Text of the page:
I am an experimental physicist who is collecting a series of coherent imaging of trapped gas. If you are familiar with phase contrast imaging, you may understand what I mean by coherent imaging. The information about the sample is retrieved as interference between a phase-shifted version illumination and light scattered by the sample. The light I am using is monochromatic. Since the imaging technique is coherent, the point-spread function (PSF) I need to use is $J_1(x)/x$ instead of the usual $(J_1(x)/x)^2$ for a circular aperture. This means that PSF has both positive and negative values. (It may be even complex in real-life situations.) I will describe the details of what I actually observe in an image below.

Also, since I am working with a low light-level condition, I thought it is best to use the Richardson-Lucy (RL) algorithm, which seems tailored for deconvolving images with Poisson noise. My understanding of the RL algorithm is based on Gordon Wetzstein - Stanford EE367/CS448I: Computational Imaging and Display - Lecture 10 (slide numbers 26-30). The algorithm assumes that you have an input $\vec{x}$, which goes through a linear operator $\hat{A}$ (convolution with PSF), and the output is a Poisson random variable $\vec{b}$ with average $\langle\vec{b}\rangle = \hat{A}\vec{x}$.

The assumptions used for the RL algorithm are consistent with typical incoherent imaging, where the PSF and the image are everywhere non-negative, but they are not in general for coherent imaging which may have negative values (because negative values wouldn't make much sense for a Poisson distribution).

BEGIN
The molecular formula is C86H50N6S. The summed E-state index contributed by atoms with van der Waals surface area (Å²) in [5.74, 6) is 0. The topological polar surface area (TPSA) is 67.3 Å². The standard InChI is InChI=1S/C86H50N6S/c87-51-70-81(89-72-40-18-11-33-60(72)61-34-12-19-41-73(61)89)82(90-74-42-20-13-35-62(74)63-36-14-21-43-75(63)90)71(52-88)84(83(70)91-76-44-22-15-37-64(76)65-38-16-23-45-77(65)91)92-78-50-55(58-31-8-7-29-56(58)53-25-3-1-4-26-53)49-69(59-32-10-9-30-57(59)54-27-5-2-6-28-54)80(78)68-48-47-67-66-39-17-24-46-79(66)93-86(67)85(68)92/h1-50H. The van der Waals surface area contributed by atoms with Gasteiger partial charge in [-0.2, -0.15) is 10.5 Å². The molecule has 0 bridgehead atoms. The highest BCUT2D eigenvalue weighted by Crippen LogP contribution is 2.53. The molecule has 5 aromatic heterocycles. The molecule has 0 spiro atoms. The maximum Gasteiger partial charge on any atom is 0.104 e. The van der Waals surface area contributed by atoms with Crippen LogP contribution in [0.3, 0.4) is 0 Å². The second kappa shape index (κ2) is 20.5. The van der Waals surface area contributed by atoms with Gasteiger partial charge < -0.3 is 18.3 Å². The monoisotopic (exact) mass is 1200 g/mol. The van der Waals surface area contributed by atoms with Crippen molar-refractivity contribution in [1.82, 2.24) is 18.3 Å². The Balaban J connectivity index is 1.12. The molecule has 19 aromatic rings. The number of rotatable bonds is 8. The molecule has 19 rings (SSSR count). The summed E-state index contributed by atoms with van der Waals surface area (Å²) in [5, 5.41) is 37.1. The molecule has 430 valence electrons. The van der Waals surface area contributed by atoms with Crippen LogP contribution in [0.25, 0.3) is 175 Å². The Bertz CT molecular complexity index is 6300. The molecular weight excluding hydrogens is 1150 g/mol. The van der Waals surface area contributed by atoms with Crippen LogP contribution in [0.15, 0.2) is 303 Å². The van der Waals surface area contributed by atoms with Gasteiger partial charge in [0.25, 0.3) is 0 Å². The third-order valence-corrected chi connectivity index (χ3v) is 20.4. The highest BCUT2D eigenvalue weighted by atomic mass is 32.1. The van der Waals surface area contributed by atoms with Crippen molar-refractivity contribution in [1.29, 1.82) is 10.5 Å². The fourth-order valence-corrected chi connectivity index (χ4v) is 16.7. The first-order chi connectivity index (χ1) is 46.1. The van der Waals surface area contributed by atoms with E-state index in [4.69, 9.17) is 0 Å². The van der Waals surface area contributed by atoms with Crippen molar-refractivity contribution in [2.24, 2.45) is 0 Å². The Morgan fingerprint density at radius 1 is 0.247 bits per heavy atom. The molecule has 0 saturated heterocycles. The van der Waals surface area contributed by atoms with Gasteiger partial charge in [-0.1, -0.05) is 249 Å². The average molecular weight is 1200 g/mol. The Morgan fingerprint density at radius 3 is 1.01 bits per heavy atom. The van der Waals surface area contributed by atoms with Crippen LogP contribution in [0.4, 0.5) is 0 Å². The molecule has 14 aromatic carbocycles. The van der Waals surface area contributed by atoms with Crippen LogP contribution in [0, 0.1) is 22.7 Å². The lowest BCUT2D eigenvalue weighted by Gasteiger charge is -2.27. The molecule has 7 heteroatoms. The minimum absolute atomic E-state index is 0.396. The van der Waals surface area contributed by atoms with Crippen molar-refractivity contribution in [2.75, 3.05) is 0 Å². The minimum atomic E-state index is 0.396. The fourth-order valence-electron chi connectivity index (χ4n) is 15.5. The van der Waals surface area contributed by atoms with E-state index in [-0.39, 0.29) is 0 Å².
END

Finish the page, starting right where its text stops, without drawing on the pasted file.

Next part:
Question: would there be a way to adopt the RL algorithm for coherent imaging, or more in general, PSF with negative values?

More detailed description of a typical image. $I$ denotes intensity. $E$ denotes complex electric field, and $I = |E|^2/2$.

$$ \begin{align*} I_{\text{image}} &= \frac{|E_{\text{scattered}} + i E_{\text{illumination}}|^2}{2} - I_{\text{illumination}}\\ &= I_{\text{scattered}} + \mathrm{Im}(E_{\text{scattered}} E_{\text{illumination}}^*)\\ E_{\text{illumination}} &= \text{plane wave}\\ E_{\text{scattered}} &\sim\text{spherical wave focused to a spot}\\ |E_{\text{scattered}}| &<< |E_{\text{illumination}}| \end{align*} $$ the last condition allows us to ignore $I_{\text{scattered}}$ and focus on the $\mathrm{Im}(E_{\text{scattered}} E_{\text{illumination}}^*)$. Since $E_{\text{illumination}}$ is more-or-less flat, you could say we are imaging a magnified version of $E_{\text{scattered}}$ times its relative phase shift $\phi$ (small) with respect to the illumination.

$$ \begin{align*} E_{\text{scattered}} &= E_{\text{illumination}} (e^{i\phi_{gas}}-1)\\ &\approx E_{\text{illumination}}i\phi_{gas}\\ I_{\text{image}}[x,y] &\approx |E_{\text{illumination}}|^2\cdot\phi_{gas}[x,y] \end{align*} $$

Here is a sample image that shows fringes. sample image

  • $\begingroup$ What about adding large value to the output so all values are non negative, apply the algorithm both to the image and to the added value and then remove it? $\endgroup$
    – Royi
    Oct 31 '20 at 13:30
  • $\begingroup$ @Royi, I think the problem is that it is unclear what to do with the normalization factor in the RL algorithm. See the term $\mathrm{diag}(A^T\,1)$ in bigwww.epfl.ch/deconvolution/challenge2013/…. EDIT: never mind, I think as long as the integral of kernel over all space is positive, it should be okay. $\endgroup$
    – wcc
    Nov 2 '20 at 18:01

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